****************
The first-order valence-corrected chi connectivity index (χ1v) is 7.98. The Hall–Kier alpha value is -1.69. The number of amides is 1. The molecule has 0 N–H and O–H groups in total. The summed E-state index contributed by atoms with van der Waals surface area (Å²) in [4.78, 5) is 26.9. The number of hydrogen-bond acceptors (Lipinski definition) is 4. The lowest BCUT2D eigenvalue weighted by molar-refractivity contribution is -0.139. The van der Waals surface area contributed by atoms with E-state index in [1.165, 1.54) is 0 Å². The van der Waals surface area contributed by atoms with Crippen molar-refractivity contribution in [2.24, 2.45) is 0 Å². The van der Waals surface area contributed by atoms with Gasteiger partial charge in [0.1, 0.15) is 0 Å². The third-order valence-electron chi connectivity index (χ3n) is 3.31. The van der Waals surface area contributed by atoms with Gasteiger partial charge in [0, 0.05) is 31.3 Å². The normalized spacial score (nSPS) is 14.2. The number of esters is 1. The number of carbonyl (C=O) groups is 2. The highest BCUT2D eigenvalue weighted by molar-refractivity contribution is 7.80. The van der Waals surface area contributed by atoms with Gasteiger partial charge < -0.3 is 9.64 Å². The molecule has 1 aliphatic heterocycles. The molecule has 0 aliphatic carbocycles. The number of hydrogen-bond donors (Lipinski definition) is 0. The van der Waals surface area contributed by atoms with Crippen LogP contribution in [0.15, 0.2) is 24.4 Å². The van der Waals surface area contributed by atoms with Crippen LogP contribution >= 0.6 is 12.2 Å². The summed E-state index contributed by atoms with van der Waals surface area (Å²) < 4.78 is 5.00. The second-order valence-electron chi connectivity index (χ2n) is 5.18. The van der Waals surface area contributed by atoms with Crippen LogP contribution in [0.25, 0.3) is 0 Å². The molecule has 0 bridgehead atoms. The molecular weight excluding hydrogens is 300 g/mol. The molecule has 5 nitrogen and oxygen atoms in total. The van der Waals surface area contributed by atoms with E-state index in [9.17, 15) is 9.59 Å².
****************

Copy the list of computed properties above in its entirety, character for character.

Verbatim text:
The first-order valence-corrected chi connectivity index (χ1v) is 7.98. The Hall–Kier alpha value is -1.69. The number of amides is 1. The molecule has 0 N–H and O–H groups in total. The summed E-state index contributed by atoms with van der Waals surface area (Å²) in [4.78, 5) is 26.9. The number of hydrogen-bond acceptors (Lipinski definition) is 4. The lowest BCUT2D eigenvalue weighted by molar-refractivity contribution is -0.139. The van der Waals surface area contributed by atoms with E-state index in [1.165, 1.54) is 0 Å². The van der Waals surface area contributed by atoms with Crippen molar-refractivity contribution in [2.24, 2.45) is 0 Å². The van der Waals surface area contributed by atoms with Gasteiger partial charge in [0.1, 0.15) is 0 Å². The third-order valence-electron chi connectivity index (χ3n) is 3.31. The van der Waals surface area contributed by atoms with Gasteiger partial charge in [0, 0.05) is 31.3 Å². The normalized spacial score (nSPS) is 14.2. The number of esters is 1. The number of carbonyl (C=O) groups is 2. The highest BCUT2D eigenvalue weighted by molar-refractivity contribution is 7.80. The van der Waals surface area contributed by atoms with Gasteiger partial charge < -0.3 is 9.64 Å². The molecule has 1 aliphatic heterocycles. The molecule has 0 aliphatic carbocycles. The number of hydrogen-bond donors (Lipinski definition) is 0. The van der Waals surface area contributed by atoms with Crippen LogP contribution in [0.15, 0.2) is 24.4 Å². The van der Waals surface area contributed by atoms with Crippen LogP contribution >= 0.6 is 12.2 Å². The summed E-state index contributed by atoms with van der Waals surface area (Å²) < 4.78 is 5.00. The second-order valence-electron chi connectivity index (χ2n) is 5.18. The van der Waals surface area contributed by atoms with Crippen LogP contribution in [0.25, 0.3) is 0 Å². The molecule has 0 bridgehead atoms. The molecular weight excluding hydrogens is 300 g/mol. The molecule has 5 nitrogen and oxygen atoms in total. The van der Waals surface area contributed by atoms with E-state index in [9.17, 15) is 9.59 Å².